Dead Man’s Cell Phone, as the title promises, follows a woman who decides to answer the cell phone of a stranger who she discovers deceased at a local cafe. Using an exaggerated and sometimes bizarre storytelling style, the play points out that we may not be able to transfer all of our relationships to a mobile, portable, digital format without consequence.
Sarah Ruhl’s Incohesive Play a Curious Choice
HE SAID: Fresh off her Broadway debut and Tony nominations for In the Next Room (or The Vibrator Play), Sarah Ruhl is a hot name right now. I have been a fan for years, having read a number of her pieces, but I have some trouble with this one. While it demonstrates clearly that people are happiest when we drop our fantasies/lies and actually connect with people, the story conveys this lesson through melodramatic characters with whom, through their absurdity, it is hard to connect.
SHE SAID: I agree that the writing makes the play somewhat alienating. It’s written in a largely realistic fashion, with occasional drops into the absurd. I found these departures to be just sparse and sudden enough that they tore me from the story that was happening, while some of the stretches of story went so long uninterrupted that I was waiting for something more interesting to happen.
Dead Man Steals Show From Strong Ensemble
HE SAID:What was a bit disappointing was how the style of writing affected a talented cast of actors. Don’t get me wrong – the cast did a commendable job handling the fanciful characters, but I had trouble connecting to them through the satire of the piece. William Hahn seemed to be the only one immune to this issue. His turn as the deceased owner of the titular cell phone, Gordon, was engaging, funny, and perfectly walked the line between reality and melodrama.
SHE SAID: There were definitely performances that I enjoyed as well. Emily Patton Davies was generally adorable as the optimistic, principled Jean. As engaging as her performance was, she was onstage so often that she was the frequent victim of some of the dead spots in the writing (pun intended). Kathryn Gray provided much of the comic relief as the grieving mother of the deceased, and Trina Magness was sultry and exotic in both of her archetypal roles.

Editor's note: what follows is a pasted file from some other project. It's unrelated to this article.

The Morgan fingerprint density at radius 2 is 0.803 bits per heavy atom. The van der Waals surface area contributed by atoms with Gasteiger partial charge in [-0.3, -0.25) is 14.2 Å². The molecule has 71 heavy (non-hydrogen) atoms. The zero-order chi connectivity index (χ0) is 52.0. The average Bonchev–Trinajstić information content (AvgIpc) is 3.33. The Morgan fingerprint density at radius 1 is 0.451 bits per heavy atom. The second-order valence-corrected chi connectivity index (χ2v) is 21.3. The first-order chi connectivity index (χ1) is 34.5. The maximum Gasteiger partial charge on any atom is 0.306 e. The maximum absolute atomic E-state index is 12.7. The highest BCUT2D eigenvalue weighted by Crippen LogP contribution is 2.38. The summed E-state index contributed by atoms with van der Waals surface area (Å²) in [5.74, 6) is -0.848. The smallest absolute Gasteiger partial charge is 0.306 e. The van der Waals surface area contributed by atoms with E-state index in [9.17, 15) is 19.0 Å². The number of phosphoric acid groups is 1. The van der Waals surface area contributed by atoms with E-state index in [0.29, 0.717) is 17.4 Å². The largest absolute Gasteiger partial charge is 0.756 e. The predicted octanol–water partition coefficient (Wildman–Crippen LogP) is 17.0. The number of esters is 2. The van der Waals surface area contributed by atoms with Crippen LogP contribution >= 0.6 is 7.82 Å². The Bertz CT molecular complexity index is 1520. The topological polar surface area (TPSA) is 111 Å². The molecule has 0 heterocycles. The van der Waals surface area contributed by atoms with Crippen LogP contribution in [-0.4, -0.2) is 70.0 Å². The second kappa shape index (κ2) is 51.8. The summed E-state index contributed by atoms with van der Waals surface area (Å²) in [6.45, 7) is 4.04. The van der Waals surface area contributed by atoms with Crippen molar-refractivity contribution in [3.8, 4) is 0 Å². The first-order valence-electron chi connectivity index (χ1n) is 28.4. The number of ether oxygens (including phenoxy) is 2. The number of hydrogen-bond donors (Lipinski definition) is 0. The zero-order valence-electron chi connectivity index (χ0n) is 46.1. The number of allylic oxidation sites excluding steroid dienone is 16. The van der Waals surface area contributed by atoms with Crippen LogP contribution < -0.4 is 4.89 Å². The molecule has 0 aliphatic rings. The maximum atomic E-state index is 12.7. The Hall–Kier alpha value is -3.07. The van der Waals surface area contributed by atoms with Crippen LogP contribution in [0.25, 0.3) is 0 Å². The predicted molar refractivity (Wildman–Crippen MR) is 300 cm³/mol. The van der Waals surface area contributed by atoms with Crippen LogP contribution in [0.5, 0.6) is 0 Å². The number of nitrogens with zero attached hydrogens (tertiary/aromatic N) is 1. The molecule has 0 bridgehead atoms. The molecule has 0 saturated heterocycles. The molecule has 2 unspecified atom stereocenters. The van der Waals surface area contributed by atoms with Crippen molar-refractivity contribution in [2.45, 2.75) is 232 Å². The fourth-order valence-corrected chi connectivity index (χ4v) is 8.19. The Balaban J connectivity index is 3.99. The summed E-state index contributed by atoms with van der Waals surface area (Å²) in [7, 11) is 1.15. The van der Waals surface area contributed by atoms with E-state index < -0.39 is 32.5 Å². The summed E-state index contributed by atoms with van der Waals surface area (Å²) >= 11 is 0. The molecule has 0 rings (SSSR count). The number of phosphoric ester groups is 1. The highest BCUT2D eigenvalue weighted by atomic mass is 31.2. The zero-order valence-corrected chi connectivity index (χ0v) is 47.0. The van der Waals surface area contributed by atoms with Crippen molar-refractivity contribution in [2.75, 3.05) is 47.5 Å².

Curious Theatre Company Designs and Directs to Start a Conversation
HE SAID: Curious Theatre was founded by a group of designers and those roots are evident in this show. Clearly inspired by the central device, the rising spires all around the stage emulated the reception bars on cell phone, while also providing doorways, windows, and perhaps a city skyline. The lighting was also stimulating. The only disjointed element was the scene change music that was reminiscent of film noir, which worked for a couple of key scenes but didn’t fit the tone of the rest of the play.
SHE SAID: I also found the design elements to be interesting, and even though I wasn’t sure what everything symbolized, it got me wondering about the intention of the playwright and the designers. Luckily, Curious does a talk-back after every show! Another audience member said she loved seeing shows at Curious because they were always thought-provoking, and it’s admirable that the Curious company offers to give that conversation a boost before patrons even leave the theatre.
Dead Man’s Cell Phone Thought-Provoking But Disconnected
THEY SAID: Ultimately, this show is not an indictment of modern technology, but rather examines how we tend to live in our own day-to-day lies. Curious Theatre’s production was boosted by a strong ensemble and terrific design concepts, but still felt distant due to some quirky melodrama. Perhaps the play is meant to alienate the audience and encourage them to compare their own lives to the theatrics? We are not sure, but we’re glad we got the opportunity to ask the question! We encourage you to see the show and start your own conversation about it.
For more info on the play and Sarah Ruhl, check out this Wikipedia page. Curious Theatre’s production runs until October 16th. For TICKETS AND INFO click the banner below.